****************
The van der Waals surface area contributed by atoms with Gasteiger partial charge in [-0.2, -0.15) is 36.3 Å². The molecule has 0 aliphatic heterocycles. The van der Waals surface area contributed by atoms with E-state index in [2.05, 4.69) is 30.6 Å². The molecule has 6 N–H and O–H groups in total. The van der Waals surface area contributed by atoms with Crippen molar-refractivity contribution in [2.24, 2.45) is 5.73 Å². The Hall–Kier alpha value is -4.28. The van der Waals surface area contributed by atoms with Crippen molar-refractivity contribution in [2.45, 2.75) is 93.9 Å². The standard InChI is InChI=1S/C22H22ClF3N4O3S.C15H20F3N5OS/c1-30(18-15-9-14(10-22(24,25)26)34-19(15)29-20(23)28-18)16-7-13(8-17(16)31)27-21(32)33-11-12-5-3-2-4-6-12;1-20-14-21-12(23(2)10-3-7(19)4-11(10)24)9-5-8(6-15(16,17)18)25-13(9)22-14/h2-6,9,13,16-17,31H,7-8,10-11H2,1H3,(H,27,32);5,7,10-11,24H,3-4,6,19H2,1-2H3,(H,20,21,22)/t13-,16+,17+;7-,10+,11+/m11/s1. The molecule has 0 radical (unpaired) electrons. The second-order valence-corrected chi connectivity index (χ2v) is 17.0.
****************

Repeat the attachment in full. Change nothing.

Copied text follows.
The van der Waals surface area contributed by atoms with Gasteiger partial charge in [-0.2, -0.15) is 36.3 Å². The molecule has 0 aliphatic heterocycles. The van der Waals surface area contributed by atoms with E-state index in [2.05, 4.69) is 30.6 Å². The molecule has 6 N–H and O–H groups in total. The van der Waals surface area contributed by atoms with Crippen molar-refractivity contribution in [2.24, 2.45) is 5.73 Å². The Hall–Kier alpha value is -4.28. The van der Waals surface area contributed by atoms with Crippen molar-refractivity contribution in [2.45, 2.75) is 93.9 Å². The standard InChI is InChI=1S/C22H22ClF3N4O3S.C15H20F3N5OS/c1-30(18-15-9-14(10-22(24,25)26)34-19(15)29-20(23)28-18)16-7-13(8-17(16)31)27-21(32)33-11-12-5-3-2-4-6-12;1-20-14-21-12(23(2)10-3-7(19)4-11(10)24)9-5-8(6-15(16,17)18)25-13(9)22-14/h2-6,9,13,16-17,31H,7-8,10-11H2,1H3,(H,27,32);5,7,10-11,24H,3-4,6,19H2,1-2H3,(H,20,21,22)/t13-,16+,17+;7-,10+,11+/m11/s1. The molecule has 0 radical (unpaired) electrons. The second-order valence-corrected chi connectivity index (χ2v) is 17.0.